After spending the night together on the night of their college graduation Dexter and Em are shown each year on the same date to see where they are in their lives. They are sometimes together, sometimes not, on that day.
Adam and Eden fell in love as teens despite the fact that they live on twinned worlds with gravities that pull in opposite directions. Ten years after a forced separation, Adam sets out on a dangerous quest to reconnect with his love.
Across The Universe is a fictional love story set in the 1960s amid the turbulent years of anti-war protest, the struggle for free speech and civil rights, mind exploration and rock and roll. At once gritty, whimsical and highly theatrical, the story moves from high schools and universities in Massachusetts, Princeton and Ohio to the Lower East Side of Manhattan, the Detroit riots, Vietnam and the dockyards of Liverpool. A combination of live action and animation, the film is paired with many songs by The Beatles that defined the time. Written by
The Cavernous club seen in the UK side of the alternating vignettes at the opening of the film is the 'New' Cavern Club in Liverpool. The original Cavern Club where The Beatles played in the 60s was closed in 1973 and the site became a ventilation shaft for Liverpool's underground railway. The new club opened in 1984 occupying about 50% of the original site and built with bricks from the original club. See more »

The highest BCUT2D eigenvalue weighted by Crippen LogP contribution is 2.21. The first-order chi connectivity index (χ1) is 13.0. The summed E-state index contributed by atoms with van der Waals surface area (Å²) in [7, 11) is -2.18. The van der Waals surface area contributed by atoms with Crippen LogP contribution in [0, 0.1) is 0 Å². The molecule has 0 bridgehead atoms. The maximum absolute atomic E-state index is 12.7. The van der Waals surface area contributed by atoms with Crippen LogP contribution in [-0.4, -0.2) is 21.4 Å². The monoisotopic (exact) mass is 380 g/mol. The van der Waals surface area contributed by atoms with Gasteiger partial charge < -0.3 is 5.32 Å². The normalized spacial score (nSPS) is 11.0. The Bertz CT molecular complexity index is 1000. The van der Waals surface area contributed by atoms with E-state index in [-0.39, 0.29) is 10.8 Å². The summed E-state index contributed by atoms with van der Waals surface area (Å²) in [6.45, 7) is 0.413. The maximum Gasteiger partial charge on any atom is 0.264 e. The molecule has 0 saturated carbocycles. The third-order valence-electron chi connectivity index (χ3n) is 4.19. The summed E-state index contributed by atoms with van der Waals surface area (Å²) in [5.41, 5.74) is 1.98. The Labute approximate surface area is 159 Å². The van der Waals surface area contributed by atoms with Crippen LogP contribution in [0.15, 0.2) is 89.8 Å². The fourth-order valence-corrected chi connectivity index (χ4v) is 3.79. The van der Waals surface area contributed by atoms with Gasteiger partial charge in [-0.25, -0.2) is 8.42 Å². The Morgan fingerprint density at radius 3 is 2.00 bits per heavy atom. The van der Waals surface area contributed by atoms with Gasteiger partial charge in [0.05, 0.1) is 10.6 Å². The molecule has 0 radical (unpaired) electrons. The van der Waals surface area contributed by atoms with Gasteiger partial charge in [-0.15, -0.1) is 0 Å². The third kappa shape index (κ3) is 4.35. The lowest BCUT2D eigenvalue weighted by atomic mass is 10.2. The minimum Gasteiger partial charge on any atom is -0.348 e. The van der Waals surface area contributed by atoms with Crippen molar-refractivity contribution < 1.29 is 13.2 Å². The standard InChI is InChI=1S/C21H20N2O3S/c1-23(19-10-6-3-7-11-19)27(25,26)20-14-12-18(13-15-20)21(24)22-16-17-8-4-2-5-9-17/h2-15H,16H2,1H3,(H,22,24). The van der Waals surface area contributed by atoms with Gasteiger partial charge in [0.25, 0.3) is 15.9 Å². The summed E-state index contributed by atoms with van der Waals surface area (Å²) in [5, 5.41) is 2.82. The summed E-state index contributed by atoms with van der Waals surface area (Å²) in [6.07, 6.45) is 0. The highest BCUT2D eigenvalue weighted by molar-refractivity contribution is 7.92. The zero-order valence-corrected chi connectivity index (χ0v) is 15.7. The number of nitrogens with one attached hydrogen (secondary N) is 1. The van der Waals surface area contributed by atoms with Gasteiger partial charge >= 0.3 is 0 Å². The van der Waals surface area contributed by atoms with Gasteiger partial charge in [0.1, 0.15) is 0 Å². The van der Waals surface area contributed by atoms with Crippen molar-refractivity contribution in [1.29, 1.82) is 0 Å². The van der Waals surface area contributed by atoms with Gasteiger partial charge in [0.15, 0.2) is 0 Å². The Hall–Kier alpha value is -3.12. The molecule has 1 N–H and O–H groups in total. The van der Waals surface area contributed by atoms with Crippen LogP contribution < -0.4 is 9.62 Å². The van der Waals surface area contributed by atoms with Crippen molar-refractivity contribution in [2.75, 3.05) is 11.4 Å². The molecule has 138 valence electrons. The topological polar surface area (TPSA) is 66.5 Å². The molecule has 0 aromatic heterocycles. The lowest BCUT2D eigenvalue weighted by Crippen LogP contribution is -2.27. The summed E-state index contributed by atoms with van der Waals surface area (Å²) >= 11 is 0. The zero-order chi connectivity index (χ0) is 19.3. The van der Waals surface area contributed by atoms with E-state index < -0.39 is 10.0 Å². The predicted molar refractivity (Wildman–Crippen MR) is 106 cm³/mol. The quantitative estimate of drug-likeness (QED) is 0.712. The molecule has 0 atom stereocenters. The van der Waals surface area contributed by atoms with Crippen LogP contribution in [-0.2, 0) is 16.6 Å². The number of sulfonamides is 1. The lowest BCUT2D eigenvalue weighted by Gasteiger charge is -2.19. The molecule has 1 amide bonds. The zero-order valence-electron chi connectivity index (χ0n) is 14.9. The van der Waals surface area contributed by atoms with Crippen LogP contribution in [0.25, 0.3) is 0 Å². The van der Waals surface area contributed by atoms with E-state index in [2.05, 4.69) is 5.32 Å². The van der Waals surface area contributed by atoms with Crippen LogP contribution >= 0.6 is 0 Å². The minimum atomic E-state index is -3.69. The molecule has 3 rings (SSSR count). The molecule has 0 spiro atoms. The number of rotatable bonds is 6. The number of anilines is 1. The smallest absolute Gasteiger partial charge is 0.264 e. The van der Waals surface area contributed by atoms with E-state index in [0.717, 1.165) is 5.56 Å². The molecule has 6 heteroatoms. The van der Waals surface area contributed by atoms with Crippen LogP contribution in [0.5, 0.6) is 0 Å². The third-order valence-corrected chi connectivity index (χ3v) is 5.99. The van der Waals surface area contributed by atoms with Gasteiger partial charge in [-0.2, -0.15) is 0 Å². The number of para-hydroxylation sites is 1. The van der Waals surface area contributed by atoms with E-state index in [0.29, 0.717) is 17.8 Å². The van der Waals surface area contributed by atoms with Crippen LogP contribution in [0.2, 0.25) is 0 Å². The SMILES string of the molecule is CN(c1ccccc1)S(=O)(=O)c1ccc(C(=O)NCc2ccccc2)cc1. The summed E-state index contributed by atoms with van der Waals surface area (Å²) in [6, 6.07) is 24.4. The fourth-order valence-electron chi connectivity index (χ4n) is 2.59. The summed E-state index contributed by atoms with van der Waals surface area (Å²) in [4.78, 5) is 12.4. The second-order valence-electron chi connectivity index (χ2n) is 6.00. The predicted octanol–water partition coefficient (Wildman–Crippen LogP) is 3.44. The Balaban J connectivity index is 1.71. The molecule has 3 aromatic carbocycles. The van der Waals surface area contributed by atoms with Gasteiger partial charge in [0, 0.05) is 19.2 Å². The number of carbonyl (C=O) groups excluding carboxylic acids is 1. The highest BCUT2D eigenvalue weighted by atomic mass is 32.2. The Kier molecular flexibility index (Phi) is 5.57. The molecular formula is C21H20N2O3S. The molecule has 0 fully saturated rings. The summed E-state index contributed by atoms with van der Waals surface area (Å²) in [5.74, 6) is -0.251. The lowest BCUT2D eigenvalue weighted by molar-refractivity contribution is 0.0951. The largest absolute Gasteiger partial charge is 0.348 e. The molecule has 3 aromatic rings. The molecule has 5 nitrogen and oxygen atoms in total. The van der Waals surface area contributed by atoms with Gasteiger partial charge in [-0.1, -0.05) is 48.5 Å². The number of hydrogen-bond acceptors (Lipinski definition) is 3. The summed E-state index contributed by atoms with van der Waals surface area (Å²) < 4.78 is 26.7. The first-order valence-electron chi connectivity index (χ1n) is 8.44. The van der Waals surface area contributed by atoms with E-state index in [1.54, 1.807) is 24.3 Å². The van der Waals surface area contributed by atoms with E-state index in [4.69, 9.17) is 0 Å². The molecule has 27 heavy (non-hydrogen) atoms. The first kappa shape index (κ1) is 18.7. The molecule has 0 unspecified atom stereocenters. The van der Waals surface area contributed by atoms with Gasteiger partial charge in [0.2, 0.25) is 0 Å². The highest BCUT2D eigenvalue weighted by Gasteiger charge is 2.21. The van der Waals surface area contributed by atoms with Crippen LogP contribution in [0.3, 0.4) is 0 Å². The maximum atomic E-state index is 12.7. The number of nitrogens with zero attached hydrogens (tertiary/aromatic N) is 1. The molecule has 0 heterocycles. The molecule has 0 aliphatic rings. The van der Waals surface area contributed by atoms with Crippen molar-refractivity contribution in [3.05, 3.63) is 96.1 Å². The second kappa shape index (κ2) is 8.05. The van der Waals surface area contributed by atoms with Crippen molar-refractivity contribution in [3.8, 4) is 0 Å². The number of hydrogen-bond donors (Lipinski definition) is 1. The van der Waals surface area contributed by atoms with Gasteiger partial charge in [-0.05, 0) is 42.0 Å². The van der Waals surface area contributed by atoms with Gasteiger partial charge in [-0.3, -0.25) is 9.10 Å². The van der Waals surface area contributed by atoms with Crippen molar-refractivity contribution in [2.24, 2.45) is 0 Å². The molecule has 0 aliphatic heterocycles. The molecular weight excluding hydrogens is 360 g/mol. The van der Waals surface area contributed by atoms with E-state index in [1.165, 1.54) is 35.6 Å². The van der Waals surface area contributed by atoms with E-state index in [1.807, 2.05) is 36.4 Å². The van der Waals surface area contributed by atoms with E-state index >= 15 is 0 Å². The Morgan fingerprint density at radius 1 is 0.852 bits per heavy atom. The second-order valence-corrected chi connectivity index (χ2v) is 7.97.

In the scene where Sadie is in the dressing room, she takes a drink from a bottle of Jack Daniels. The neck of the bottle has black plastic on it. In the late 60's, Jack Daniels was sealed with paper tape across the top of the bottle. See more »
Is there anybody going to listen to my story all about the girl who came to stay? She's the kind of girl you want so much, it makes you sorry. Still, you don't regret a single day. Aw, girl. Girl...
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This probably sounds like I hated the film, but I actually loved it.
It has the time line and self-consciously-culture-smart soundtrack of Hair, yet the campy fun and karaoke stylings of Moulin Rouge. Julie Taymor takes this combination and makes it fun, instead of extra cheesy, and it is visually fascinating instead of the obnoxious MTV-video nightmare it could have been.
I cared about the characters - and the cast of 'unknowns' have great star power and voices. Even though I knew exactly what would happen, the journey there was great. The cameos were fun. The lead was sufficiently hot. The soundtrack is stuck in my head as I write this (the new versions, not even the original songs) All corny jokes and references, and lapses in plot are forgiven, because Ms. Taymor manages to take a movie chock full of things that have been done a million times before and makes it as fresh and exciting as if it were all done for the first time. You may know exactly what's going to happen but you never know how. This is the director's movie!
Definitely a movie journey worth taking.
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